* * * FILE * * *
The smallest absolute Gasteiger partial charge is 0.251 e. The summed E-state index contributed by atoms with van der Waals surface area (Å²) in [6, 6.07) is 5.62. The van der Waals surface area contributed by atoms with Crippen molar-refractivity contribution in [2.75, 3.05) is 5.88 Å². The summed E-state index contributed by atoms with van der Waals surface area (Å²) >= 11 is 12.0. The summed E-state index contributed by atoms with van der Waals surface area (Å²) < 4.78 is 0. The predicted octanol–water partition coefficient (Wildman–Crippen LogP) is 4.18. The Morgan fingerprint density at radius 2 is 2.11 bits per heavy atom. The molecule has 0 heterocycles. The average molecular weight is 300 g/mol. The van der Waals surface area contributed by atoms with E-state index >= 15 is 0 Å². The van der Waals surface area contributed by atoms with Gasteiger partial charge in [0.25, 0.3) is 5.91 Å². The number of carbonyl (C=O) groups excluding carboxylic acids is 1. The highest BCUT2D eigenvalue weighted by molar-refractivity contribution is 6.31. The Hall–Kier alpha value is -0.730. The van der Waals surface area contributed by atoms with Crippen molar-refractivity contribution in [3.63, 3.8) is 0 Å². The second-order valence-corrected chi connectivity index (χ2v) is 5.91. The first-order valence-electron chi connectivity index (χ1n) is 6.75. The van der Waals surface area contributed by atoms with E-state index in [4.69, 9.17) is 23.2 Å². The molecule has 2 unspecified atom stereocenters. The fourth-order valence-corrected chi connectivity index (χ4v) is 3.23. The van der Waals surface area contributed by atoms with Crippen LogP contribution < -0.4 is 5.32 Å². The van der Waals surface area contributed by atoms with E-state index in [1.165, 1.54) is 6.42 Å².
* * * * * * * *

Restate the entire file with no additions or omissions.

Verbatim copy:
The smallest absolute Gasteiger partial charge is 0.251 e. The summed E-state index contributed by atoms with van der Waals surface area (Å²) in [6, 6.07) is 5.62. The van der Waals surface area contributed by atoms with Crippen molar-refractivity contribution in [2.75, 3.05) is 5.88 Å². The summed E-state index contributed by atoms with van der Waals surface area (Å²) >= 11 is 12.0. The summed E-state index contributed by atoms with van der Waals surface area (Å²) < 4.78 is 0. The predicted octanol–water partition coefficient (Wildman–Crippen LogP) is 4.18. The Morgan fingerprint density at radius 2 is 2.11 bits per heavy atom. The molecule has 0 heterocycles. The average molecular weight is 300 g/mol. The van der Waals surface area contributed by atoms with E-state index >= 15 is 0 Å². The van der Waals surface area contributed by atoms with Gasteiger partial charge in [0.25, 0.3) is 5.91 Å². The number of carbonyl (C=O) groups excluding carboxylic acids is 1. The highest BCUT2D eigenvalue weighted by molar-refractivity contribution is 6.31. The Hall–Kier alpha value is -0.730. The van der Waals surface area contributed by atoms with Crippen molar-refractivity contribution in [3.63, 3.8) is 0 Å². The second-order valence-corrected chi connectivity index (χ2v) is 5.91. The first-order valence-electron chi connectivity index (χ1n) is 6.75. The van der Waals surface area contributed by atoms with E-state index in [4.69, 9.17) is 23.2 Å². The molecule has 2 unspecified atom stereocenters. The fourth-order valence-corrected chi connectivity index (χ4v) is 3.23. The van der Waals surface area contributed by atoms with Crippen LogP contribution < -0.4 is 5.32 Å². The van der Waals surface area contributed by atoms with E-state index in [1.165, 1.54) is 6.42 Å².